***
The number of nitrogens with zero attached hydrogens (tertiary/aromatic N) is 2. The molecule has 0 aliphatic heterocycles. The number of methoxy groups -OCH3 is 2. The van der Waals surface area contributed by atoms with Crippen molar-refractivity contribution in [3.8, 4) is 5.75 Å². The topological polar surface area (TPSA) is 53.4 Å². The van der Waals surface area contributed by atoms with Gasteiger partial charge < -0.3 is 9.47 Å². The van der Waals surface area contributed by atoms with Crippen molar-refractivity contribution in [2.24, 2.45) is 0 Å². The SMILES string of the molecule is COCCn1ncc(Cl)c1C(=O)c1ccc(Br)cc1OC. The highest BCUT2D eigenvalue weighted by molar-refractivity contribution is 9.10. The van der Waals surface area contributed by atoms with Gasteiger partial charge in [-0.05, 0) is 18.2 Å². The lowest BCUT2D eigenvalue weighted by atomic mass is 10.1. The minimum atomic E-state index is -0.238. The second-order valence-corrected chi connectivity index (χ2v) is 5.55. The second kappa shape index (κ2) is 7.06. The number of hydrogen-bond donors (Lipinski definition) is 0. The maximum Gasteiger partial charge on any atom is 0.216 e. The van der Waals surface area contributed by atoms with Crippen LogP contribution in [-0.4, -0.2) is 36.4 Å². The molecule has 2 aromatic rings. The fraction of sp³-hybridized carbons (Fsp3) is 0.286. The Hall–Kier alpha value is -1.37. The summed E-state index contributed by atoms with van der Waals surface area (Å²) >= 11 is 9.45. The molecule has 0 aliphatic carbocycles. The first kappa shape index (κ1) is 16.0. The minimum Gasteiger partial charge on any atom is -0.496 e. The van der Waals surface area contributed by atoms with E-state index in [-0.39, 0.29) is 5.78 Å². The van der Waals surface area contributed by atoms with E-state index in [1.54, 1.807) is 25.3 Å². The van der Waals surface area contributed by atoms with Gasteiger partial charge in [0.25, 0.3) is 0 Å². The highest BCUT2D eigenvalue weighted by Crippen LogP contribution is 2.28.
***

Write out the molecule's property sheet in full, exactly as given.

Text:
The number of nitrogens with zero attached hydrogens (tertiary/aromatic N) is 2. The molecule has 0 aliphatic heterocycles. The number of methoxy groups -OCH3 is 2. The van der Waals surface area contributed by atoms with Crippen molar-refractivity contribution in [3.8, 4) is 5.75 Å². The topological polar surface area (TPSA) is 53.4 Å². The van der Waals surface area contributed by atoms with Gasteiger partial charge < -0.3 is 9.47 Å². The van der Waals surface area contributed by atoms with Crippen molar-refractivity contribution in [2.24, 2.45) is 0 Å². The SMILES string of the molecule is COCCn1ncc(Cl)c1C(=O)c1ccc(Br)cc1OC. The highest BCUT2D eigenvalue weighted by molar-refractivity contribution is 9.10. The van der Waals surface area contributed by atoms with Gasteiger partial charge in [-0.05, 0) is 18.2 Å². The lowest BCUT2D eigenvalue weighted by atomic mass is 10.1. The minimum atomic E-state index is -0.238. The second-order valence-corrected chi connectivity index (χ2v) is 5.55. The second kappa shape index (κ2) is 7.06. The number of hydrogen-bond donors (Lipinski definition) is 0. The maximum Gasteiger partial charge on any atom is 0.216 e. The van der Waals surface area contributed by atoms with Crippen LogP contribution in [-0.4, -0.2) is 36.4 Å². The molecule has 2 aromatic rings. The fraction of sp³-hybridized carbons (Fsp3) is 0.286. The Hall–Kier alpha value is -1.37. The summed E-state index contributed by atoms with van der Waals surface area (Å²) >= 11 is 9.45. The molecule has 0 aliphatic carbocycles. The first kappa shape index (κ1) is 16.0. The minimum Gasteiger partial charge on any atom is -0.496 e. The van der Waals surface area contributed by atoms with E-state index in [-0.39, 0.29) is 5.78 Å². The van der Waals surface area contributed by atoms with E-state index in [1.54, 1.807) is 25.3 Å². The van der Waals surface area contributed by atoms with Gasteiger partial charge in [0.25, 0.3) is 0 Å². The highest BCUT2D eigenvalue weighted by Crippen LogP contribution is 2.28.